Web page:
How coughs and sneezes float farther than you think
That's right: A novel study by
"When you cough or sneeze, you see the droplets, or feel them if someone sneezes on you," says
Indeed, the study finds, the smaller droplets that emerge in a cough or sneeze may travel five to 200 times further than they would if those droplets simply moved as groups of unconnected particles — which is what previous estimates had assumed. The tendency of these droplets to stay airborne, resuspended by gas clouds, means that ventilation systems may be more prone to transmitting potentially infectious particles than had been suspected.
With this in mind, architects and engineers may want to re-examine the design of workplaces and hospitals, or air circulation on airplanes, to reduce the chances of airborne pathogens being transmitted among people.
"You can have ventilation contamination in a much more direct way than we would have expected originally," says
The paper, "Violent expiratory events: on coughing and sneezing," was published in the
Smaller drops, longer distances
The researchers used high-speed imaging of coughs and sneezes, as well as laboratory simulations and mathematical modeling, to produce a new analysis of coughs and sneezes from a fluid-mechanics perspective. Their conclusions upend some prior thinking on the subject. For instance: Researchers had previously assumed that larger mucus droplets fly farther than smaller ones, because they have more momentum, classically defined as mass times velocity.
That would be true if the trajectory of each droplet were unconnected to those around it. But close observations show this is not the case; the interactions of the droplets with the gas cloud make all the difference in their trajectories. Indeed, the cough or sneeze resembles, say, a puff emerging from a smokestack.
"If you ignored the presence of the gas cloud, your first guess would be that larger drops go farther than the smaller ones, and travel at most a couple of meters," Bush says. "But by elucidating the dynamics of the gas cloud, we have shown that there's a circulation within the cloud i1/2 the smaller drops can be swept around and resuspended by the eddies within a cloud, and so settle more slowly. Basically, small drops can be carried a great distance by this gas cloud while the larger drops fall out. So you have a reversal in the dependence of range on size."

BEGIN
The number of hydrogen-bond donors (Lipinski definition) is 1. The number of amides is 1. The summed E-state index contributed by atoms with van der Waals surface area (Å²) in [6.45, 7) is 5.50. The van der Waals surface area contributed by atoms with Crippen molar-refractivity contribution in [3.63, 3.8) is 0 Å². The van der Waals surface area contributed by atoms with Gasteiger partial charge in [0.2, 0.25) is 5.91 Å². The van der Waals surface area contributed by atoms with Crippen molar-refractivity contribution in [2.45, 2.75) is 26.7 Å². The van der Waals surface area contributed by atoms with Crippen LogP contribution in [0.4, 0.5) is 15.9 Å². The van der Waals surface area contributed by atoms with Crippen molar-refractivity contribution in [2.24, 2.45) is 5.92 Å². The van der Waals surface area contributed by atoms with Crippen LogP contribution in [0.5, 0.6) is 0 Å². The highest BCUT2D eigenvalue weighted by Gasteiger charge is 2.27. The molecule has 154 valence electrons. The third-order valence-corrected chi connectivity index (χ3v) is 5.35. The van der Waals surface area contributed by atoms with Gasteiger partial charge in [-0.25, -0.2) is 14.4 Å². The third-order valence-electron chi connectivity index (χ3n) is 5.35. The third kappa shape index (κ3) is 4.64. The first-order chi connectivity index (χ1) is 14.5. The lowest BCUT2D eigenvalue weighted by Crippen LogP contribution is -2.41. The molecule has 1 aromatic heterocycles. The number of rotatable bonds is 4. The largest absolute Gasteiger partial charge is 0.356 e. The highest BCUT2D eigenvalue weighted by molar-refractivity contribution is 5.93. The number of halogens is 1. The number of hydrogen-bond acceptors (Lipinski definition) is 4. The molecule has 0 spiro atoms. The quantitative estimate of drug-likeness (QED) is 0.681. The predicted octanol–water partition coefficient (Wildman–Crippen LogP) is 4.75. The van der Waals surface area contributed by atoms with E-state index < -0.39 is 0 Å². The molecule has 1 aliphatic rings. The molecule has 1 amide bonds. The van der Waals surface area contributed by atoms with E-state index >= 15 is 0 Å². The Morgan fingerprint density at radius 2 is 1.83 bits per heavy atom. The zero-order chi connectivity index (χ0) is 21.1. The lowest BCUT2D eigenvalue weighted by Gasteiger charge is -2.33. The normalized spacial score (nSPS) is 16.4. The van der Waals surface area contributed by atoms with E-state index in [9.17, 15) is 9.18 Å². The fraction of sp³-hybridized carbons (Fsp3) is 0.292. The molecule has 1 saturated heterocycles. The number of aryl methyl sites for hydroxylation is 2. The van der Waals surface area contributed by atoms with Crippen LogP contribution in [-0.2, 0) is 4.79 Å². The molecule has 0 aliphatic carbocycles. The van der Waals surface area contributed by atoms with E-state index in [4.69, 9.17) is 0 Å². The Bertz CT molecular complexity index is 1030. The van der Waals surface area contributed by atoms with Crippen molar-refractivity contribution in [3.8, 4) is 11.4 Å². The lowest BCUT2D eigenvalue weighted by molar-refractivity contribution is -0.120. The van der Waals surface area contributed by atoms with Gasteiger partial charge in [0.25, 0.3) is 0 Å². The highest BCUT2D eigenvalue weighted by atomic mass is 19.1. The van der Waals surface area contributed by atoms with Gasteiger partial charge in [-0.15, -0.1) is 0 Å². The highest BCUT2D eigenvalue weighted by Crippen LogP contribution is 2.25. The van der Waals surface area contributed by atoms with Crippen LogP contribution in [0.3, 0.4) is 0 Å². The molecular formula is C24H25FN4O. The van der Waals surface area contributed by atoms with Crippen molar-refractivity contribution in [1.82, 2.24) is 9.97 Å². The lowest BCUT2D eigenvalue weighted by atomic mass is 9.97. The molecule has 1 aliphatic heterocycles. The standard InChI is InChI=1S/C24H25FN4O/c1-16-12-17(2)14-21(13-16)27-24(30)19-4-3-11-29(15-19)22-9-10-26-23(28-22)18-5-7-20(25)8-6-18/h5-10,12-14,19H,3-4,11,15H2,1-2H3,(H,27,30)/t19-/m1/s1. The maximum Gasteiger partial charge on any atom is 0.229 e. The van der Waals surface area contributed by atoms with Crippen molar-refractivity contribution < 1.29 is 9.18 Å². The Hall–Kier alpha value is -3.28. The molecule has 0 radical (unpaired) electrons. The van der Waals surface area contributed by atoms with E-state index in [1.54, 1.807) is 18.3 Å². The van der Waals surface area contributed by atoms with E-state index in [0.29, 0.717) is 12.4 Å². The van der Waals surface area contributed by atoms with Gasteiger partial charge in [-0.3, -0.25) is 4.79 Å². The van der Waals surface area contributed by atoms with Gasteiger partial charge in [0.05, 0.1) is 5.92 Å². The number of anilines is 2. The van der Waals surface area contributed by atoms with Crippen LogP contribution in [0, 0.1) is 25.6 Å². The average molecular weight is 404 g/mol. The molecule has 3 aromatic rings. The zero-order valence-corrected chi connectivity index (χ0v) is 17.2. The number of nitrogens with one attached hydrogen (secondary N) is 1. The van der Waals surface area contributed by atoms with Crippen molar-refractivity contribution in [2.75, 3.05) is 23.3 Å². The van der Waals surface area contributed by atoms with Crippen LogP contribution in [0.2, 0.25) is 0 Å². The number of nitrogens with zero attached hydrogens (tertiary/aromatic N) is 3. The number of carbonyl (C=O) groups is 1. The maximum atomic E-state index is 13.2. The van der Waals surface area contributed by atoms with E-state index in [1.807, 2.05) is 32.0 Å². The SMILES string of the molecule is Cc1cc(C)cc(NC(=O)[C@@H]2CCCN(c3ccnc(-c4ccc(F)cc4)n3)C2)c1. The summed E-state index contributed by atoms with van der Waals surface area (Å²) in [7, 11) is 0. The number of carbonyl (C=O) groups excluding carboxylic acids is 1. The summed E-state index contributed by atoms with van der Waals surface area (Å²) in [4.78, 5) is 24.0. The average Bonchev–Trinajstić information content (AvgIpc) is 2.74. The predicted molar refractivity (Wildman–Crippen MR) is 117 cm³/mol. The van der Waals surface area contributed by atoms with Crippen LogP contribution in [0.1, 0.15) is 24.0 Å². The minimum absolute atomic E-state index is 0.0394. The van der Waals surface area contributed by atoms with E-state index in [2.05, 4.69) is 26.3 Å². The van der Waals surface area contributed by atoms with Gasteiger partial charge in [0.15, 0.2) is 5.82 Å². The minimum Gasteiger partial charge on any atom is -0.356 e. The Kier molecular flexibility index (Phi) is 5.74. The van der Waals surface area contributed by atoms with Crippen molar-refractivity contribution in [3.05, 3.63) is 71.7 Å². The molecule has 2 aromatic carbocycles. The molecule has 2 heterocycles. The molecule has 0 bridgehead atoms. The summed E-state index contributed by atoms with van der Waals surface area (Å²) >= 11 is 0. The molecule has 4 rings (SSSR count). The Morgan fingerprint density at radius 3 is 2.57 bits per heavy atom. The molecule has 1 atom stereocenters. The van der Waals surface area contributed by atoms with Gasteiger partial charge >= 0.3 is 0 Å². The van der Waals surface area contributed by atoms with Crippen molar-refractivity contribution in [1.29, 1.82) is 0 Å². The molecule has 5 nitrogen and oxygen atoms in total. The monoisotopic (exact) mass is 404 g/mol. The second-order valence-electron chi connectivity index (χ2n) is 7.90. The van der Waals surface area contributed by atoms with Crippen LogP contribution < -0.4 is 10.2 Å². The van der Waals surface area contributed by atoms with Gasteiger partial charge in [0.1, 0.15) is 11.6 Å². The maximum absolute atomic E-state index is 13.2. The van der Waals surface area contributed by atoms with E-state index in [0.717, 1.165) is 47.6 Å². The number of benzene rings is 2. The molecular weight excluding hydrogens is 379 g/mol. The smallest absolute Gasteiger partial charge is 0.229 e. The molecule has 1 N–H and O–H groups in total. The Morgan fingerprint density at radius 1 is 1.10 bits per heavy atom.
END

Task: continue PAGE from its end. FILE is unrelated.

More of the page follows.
Specifically, the study finds that droplets 100 micrometers i1/2 or millionths of a meter i1/2 in diameter travel five times farther than previously estimated, while droplets 10 micrometers in diameter travel 200 times farther. Droplets less than 50 micrometers in size can frequently remain airborne long enough to reach ceiling ventilation units.
A cough or sneeze is a "multiphase turbulent buoyant cloud," as the researchers term it in the paper, because the cloud mixes with surrounding air before its payload of liquid droplets falls out, evaporates into solid residues, or both.
"The cloud entrains ambient air into it and continues to grow and mix," Bourouiba says. "But as the cloud grows, it slows down, and so is less able to suspend the droplets within it. You thus cannot model this as isolated droplets moving ballistically."
Ready for a close-up
"An important feature to characterize is the pathogen footprint," Bush says. "Where does the pathogen actually go? The answer has changed dramatically as a result of our revised physical picture."
Bourouiba's continuing research focuses on the fluid dynamics of fragmentation, or fluid breakup, which governs the formation of the pathogen-bearing droplets responsible for indoor transmission of respiratory and other infectious diseases. Her aim is to better understand the mechanisms underlying the epidemic patterns that occur in populations.
"We're trying to rationalize the droplet size distribution resulting from the fluid breakup in the respiratory tract and exit of the mouth," she says. "That requires zooming in close to see precisely how these droplets are formed and ejected."
Keywords for this news article include: Airborne Disease,
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